Out of Schools Exhibition, Saturday 30th June, 10 – 4p.m, Holden Gallery, Manchester school of Art.
Words and Photographs by Caroline Coleman.
Outside, the streets of Manchester are grey and mundane, inside the Holden gallery however is a beautifully intricate labyrinth of colour and creativity. As parents and children amble along the art clad hallways into the various aesthetic pleasures that meet their eyes as they move from studio to gallery, every nook and cranny is bursting with inspiration. The ‘Out of Schools’ exhibition is a collaboration of schools, artists and the Manchester Children’s Book Festival, working together to provide the perfect fusion of art and literature.
Upon arrival the viewer is drawn into the main gallery where the work of Malcolm Garrett adorns the walls. A former MMU student, Garrett has very kindly donated his work to the Holden Gallery. The now famous graphic designer displays a range of work depicting his obsession with contemporary visions dating from the 60’s onwards. From Thunderbirds memorabilia (which is a hit just as much with the parents, as with kids), to a marvellous array of band artwork that Garrett produced himself for the likes of Duran Duran, Culture Club and the Buzzcocks. My favourite piece, and Garrett’s sole inspiration for becoming an artist, takes premise over one large wall of the gallery, a set of original Andy Warhol pictures of the one and only Marilyn Monroe. Rumour has it that Garrett saw the work of Andy Warhol and realised that art wasn’t just for posh kids, but that it was accessible to all. When he became successful enough, he purchased the whole Marilyn collection! Can’t argue with that.
Just around the corner are a hub of workshops and windy corridors filled with a never-ending drawing roll, reminiscent of Jack Kerouac’s On the Roadtypewriting roll. Children are inspired to draw as they listen to the sounds of Duran Duran, music from Garrett’s adolescence. Alongside this roll is a large-scale comic strip where people can write or draw whatever they desire.
The workshops are not just for the under 12’s. Even as a 24 year old I want to join in the festivities, which include badge making, book making and bookbinding. The show stealer however, takes over the room in a somewhat different fashion (no pun intended!). This is a piece of artwork created by Jade Alana Ashton, a first year 3D design student at MMU, is a perfect illustration of how literature can influence art. The work entitled: Havisham, is inspired by Poet Laureate and Festival Creative Director, Carol Ann Duffy’s poem of the same title. The piece consists of a wedding dress recreated to imitate Lady Havisham’s dress from Dickens’s Great Expectations. Delicately attached to this by pieces of thread is a quilt work with the poem written on it.
Continuing the walk around, if you fancy getting messy this room is not for the clean hearted, but it is the most popular amongst children and parents, which could be seen from the room being filled with that air of excitement. Inspired by the works of the great artist Jackson Pollock, members of the public are urged to recreate pieces of their own, in light of his work. The walls are lined with paper, paints are ready with brushes raised and sponges waiting to be thrown. Jackson Pollock, eat your heart out!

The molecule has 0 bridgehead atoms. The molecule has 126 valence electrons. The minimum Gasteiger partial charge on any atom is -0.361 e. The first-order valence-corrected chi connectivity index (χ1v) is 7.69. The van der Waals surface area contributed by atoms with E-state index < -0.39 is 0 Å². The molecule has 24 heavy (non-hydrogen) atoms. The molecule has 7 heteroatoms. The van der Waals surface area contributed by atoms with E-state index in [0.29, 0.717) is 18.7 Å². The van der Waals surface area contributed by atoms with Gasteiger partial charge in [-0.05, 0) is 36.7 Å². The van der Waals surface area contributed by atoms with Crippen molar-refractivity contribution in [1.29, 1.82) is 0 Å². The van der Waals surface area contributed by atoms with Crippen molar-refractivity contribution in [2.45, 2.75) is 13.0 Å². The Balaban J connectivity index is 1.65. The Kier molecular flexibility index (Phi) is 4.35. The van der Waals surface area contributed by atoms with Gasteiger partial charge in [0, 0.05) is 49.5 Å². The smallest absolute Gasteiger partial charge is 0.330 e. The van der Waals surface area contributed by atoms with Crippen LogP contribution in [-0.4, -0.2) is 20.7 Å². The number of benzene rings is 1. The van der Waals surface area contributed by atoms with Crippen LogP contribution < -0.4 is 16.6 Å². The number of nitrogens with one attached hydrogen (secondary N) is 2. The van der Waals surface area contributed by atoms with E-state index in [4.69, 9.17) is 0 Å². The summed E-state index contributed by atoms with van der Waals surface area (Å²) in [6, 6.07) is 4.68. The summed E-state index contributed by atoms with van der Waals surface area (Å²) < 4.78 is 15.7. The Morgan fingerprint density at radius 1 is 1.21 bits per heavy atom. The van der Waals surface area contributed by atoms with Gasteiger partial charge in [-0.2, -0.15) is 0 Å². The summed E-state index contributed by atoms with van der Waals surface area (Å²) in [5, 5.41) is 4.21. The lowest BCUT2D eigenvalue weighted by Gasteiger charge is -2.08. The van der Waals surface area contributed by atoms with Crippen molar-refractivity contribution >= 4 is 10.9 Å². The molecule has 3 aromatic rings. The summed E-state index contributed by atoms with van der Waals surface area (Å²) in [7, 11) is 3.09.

The exhibition has not just provided fun and festivities; it is also an opportunity to raise awareness of issues affecting art in schools. The Crafts Council and the ‘Out of Schools’ exhibition has joined forces to raise the profile of ceramics in education, by displaying the ceramic work achieved by children from local schools and making videos to drive the message home about the importance of ceramics and education. After seeing the work of various children, it’s hard to argue with what the Crafts Council are fighting for. If you are interested in participating in the Craft Council movement ‘Firing Up’, visit their website here.
The exhibition also provides an insight into the future of Garrett and Pollock’s art world. A vast array of work from schools in and around the Manchester area are displayed in the hallways, and a whole studio is dedicated to their work. Unbeknown to the public, the work of 6-year-old is displayed next to college students’ final pieces, at times proving it hard to decipher between them, as all the pieces are of an extremely high standard. From the Year 6 artwork of Dawson Primary School that has a selection of magical spell books created by the children with all sorts of embellishments, to the water colour paintings depicting the trip of a Constable’s Train Ride story by Moss Hey School, each institution and student brought something new and vibrant to the exhibition, inspiring all. This, after all, is what it’s about; inspiring future generations to explore their creative sides, whether through the written word or drawn image, every message is important.
Caroline Coleman is in her third year, soon to be a graduate, studying English Literature with Sociology at MMU. Her passions are writing, eating and cooking and she hopes to one day write for a food magazine. Visit her blog here.